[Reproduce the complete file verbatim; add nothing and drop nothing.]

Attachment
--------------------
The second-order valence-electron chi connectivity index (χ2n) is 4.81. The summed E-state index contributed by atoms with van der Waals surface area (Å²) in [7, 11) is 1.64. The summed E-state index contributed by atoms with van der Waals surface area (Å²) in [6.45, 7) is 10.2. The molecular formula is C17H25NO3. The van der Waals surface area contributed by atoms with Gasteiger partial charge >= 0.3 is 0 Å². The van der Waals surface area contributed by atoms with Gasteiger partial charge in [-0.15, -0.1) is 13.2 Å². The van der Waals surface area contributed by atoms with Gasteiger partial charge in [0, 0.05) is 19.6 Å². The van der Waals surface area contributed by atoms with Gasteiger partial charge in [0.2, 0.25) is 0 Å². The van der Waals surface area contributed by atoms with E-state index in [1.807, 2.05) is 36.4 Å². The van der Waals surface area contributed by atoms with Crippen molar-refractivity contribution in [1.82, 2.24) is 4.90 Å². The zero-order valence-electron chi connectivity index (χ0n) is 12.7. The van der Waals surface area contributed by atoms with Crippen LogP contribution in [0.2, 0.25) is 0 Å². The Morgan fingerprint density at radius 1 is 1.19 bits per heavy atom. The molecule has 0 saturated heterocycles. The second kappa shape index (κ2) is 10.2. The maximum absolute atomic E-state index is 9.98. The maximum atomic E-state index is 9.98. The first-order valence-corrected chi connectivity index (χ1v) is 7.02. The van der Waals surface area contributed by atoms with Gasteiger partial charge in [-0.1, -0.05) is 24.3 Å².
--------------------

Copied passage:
The second-order valence-electron chi connectivity index (χ2n) is 4.81. The summed E-state index contributed by atoms with van der Waals surface area (Å²) in [7, 11) is 1.64. The summed E-state index contributed by atoms with van der Waals surface area (Å²) in [6.45, 7) is 10.2. The molecular formula is C17H25NO3. The van der Waals surface area contributed by atoms with Gasteiger partial charge >= 0.3 is 0 Å². The van der Waals surface area contributed by atoms with Gasteiger partial charge in [-0.15, -0.1) is 13.2 Å². The van der Waals surface area contributed by atoms with Gasteiger partial charge in [0, 0.05) is 19.6 Å². The van der Waals surface area contributed by atoms with Gasteiger partial charge in [0.2, 0.25) is 0 Å². The van der Waals surface area contributed by atoms with E-state index in [1.807, 2.05) is 36.4 Å². The van der Waals surface area contributed by atoms with Crippen molar-refractivity contribution in [1.82, 2.24) is 4.90 Å². The zero-order valence-electron chi connectivity index (χ0n) is 12.7. The van der Waals surface area contributed by atoms with Crippen LogP contribution in [0.2, 0.25) is 0 Å². The Morgan fingerprint density at radius 1 is 1.19 bits per heavy atom. The molecule has 0 saturated heterocycles. The second kappa shape index (κ2) is 10.2. The maximum absolute atomic E-state index is 9.98. The maximum atomic E-state index is 9.98. The first-order valence-corrected chi connectivity index (χ1v) is 7.02. The van der Waals surface area contributed by atoms with Gasteiger partial charge in [-0.1, -0.05) is 24.3 Å².